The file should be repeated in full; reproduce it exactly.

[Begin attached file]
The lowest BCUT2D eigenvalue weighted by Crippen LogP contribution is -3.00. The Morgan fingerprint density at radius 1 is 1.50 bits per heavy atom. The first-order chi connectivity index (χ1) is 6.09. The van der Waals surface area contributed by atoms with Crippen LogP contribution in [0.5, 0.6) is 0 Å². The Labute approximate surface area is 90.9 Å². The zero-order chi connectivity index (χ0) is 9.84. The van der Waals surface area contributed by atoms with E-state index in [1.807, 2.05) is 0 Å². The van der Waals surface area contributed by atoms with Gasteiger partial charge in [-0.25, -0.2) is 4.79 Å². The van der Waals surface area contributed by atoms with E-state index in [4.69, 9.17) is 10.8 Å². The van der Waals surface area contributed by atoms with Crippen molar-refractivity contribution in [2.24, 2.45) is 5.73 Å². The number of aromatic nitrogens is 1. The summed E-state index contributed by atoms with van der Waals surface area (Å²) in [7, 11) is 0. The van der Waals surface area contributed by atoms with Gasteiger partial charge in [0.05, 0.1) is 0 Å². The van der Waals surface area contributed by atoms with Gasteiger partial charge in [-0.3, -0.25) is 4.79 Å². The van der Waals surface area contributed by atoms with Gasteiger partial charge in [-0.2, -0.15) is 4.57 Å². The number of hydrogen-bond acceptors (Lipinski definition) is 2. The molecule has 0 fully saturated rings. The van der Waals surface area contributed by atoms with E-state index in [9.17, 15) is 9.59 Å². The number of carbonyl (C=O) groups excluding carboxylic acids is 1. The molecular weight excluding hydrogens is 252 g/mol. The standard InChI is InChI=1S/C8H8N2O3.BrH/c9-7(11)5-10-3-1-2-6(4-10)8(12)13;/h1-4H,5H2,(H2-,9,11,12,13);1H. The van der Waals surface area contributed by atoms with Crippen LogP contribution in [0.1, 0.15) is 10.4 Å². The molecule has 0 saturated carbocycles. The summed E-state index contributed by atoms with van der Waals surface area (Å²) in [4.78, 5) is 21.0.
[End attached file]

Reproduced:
The lowest BCUT2D eigenvalue weighted by Crippen LogP contribution is -3.00. The Morgan fingerprint density at radius 1 is 1.50 bits per heavy atom. The first-order chi connectivity index (χ1) is 6.09. The van der Waals surface area contributed by atoms with Crippen LogP contribution in [0.5, 0.6) is 0 Å². The Labute approximate surface area is 90.9 Å². The zero-order chi connectivity index (χ0) is 9.84. The van der Waals surface area contributed by atoms with E-state index in [1.807, 2.05) is 0 Å². The van der Waals surface area contributed by atoms with Gasteiger partial charge in [-0.25, -0.2) is 4.79 Å². The van der Waals surface area contributed by atoms with E-state index in [4.69, 9.17) is 10.8 Å². The van der Waals surface area contributed by atoms with Crippen molar-refractivity contribution in [2.24, 2.45) is 5.73 Å². The number of aromatic nitrogens is 1. The summed E-state index contributed by atoms with van der Waals surface area (Å²) in [7, 11) is 0. The van der Waals surface area contributed by atoms with Gasteiger partial charge in [0.05, 0.1) is 0 Å². The van der Waals surface area contributed by atoms with Gasteiger partial charge in [-0.3, -0.25) is 4.79 Å². The van der Waals surface area contributed by atoms with Gasteiger partial charge in [-0.2, -0.15) is 4.57 Å². The number of hydrogen-bond acceptors (Lipinski definition) is 2. The molecule has 0 fully saturated rings. The van der Waals surface area contributed by atoms with E-state index in [9.17, 15) is 9.59 Å². The number of carbonyl (C=O) groups excluding carboxylic acids is 1. The molecular weight excluding hydrogens is 252 g/mol. The standard InChI is InChI=1S/C8H8N2O3.BrH/c9-7(11)5-10-3-1-2-6(4-10)8(12)13;/h1-4H,5H2,(H2-,9,11,12,13);1H. The van der Waals surface area contributed by atoms with Crippen LogP contribution in [0.1, 0.15) is 10.4 Å². The molecule has 0 saturated carbocycles. The summed E-state index contributed by atoms with van der Waals surface area (Å²) in [4.78, 5) is 21.0.